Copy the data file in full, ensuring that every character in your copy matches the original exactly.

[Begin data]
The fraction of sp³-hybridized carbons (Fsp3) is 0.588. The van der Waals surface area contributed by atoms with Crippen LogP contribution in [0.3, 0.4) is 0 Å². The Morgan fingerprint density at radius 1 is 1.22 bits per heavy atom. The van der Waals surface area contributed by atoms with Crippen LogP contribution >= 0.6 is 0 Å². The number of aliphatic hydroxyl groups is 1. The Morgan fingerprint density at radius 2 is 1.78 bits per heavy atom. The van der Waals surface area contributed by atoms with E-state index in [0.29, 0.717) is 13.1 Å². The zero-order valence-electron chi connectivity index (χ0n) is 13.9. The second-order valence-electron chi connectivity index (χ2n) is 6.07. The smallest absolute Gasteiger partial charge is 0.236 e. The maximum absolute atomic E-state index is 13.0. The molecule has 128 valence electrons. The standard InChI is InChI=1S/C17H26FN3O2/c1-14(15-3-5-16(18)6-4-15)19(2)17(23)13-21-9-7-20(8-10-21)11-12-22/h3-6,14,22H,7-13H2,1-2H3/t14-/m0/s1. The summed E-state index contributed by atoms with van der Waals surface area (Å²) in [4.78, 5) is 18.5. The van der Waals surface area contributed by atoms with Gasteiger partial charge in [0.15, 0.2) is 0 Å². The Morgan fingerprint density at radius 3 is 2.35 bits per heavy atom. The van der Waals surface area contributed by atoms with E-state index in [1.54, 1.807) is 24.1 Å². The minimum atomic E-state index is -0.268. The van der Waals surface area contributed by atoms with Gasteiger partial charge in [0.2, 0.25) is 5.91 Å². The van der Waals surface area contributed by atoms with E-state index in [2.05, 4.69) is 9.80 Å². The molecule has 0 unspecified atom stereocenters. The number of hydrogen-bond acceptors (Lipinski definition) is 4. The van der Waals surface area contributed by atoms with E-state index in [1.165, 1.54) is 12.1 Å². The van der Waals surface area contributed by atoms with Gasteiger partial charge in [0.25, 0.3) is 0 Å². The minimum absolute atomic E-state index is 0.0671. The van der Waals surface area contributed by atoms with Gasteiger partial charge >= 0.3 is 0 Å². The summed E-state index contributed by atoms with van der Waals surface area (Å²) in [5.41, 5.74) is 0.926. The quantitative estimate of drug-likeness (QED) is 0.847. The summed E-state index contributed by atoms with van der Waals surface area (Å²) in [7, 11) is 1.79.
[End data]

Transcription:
The fraction of sp³-hybridized carbons (Fsp3) is 0.588. The van der Waals surface area contributed by atoms with Crippen LogP contribution in [0.3, 0.4) is 0 Å². The Morgan fingerprint density at radius 1 is 1.22 bits per heavy atom. The van der Waals surface area contributed by atoms with Crippen LogP contribution >= 0.6 is 0 Å². The number of aliphatic hydroxyl groups is 1. The Morgan fingerprint density at radius 2 is 1.78 bits per heavy atom. The van der Waals surface area contributed by atoms with E-state index in [0.29, 0.717) is 13.1 Å². The zero-order valence-electron chi connectivity index (χ0n) is 13.9. The second-order valence-electron chi connectivity index (χ2n) is 6.07. The smallest absolute Gasteiger partial charge is 0.236 e. The maximum absolute atomic E-state index is 13.0. The molecule has 128 valence electrons. The standard InChI is InChI=1S/C17H26FN3O2/c1-14(15-3-5-16(18)6-4-15)19(2)17(23)13-21-9-7-20(8-10-21)11-12-22/h3-6,14,22H,7-13H2,1-2H3/t14-/m0/s1. The summed E-state index contributed by atoms with van der Waals surface area (Å²) in [4.78, 5) is 18.5. The van der Waals surface area contributed by atoms with Gasteiger partial charge in [0.15, 0.2) is 0 Å². The Morgan fingerprint density at radius 3 is 2.35 bits per heavy atom. The van der Waals surface area contributed by atoms with E-state index in [1.54, 1.807) is 24.1 Å². The minimum atomic E-state index is -0.268. The van der Waals surface area contributed by atoms with Gasteiger partial charge in [0.2, 0.25) is 5.91 Å². The van der Waals surface area contributed by atoms with E-state index in [2.05, 4.69) is 9.80 Å². The molecule has 0 unspecified atom stereocenters. The number of hydrogen-bond acceptors (Lipinski definition) is 4. The van der Waals surface area contributed by atoms with E-state index in [1.165, 1.54) is 12.1 Å². The van der Waals surface area contributed by atoms with Gasteiger partial charge in [0.25, 0.3) is 0 Å². The minimum absolute atomic E-state index is 0.0671. The van der Waals surface area contributed by atoms with Gasteiger partial charge >= 0.3 is 0 Å². The summed E-state index contributed by atoms with van der Waals surface area (Å²) in [5.41, 5.74) is 0.926. The quantitative estimate of drug-likeness (QED) is 0.847. The summed E-state index contributed by atoms with van der Waals surface area (Å²) in [7, 11) is 1.79.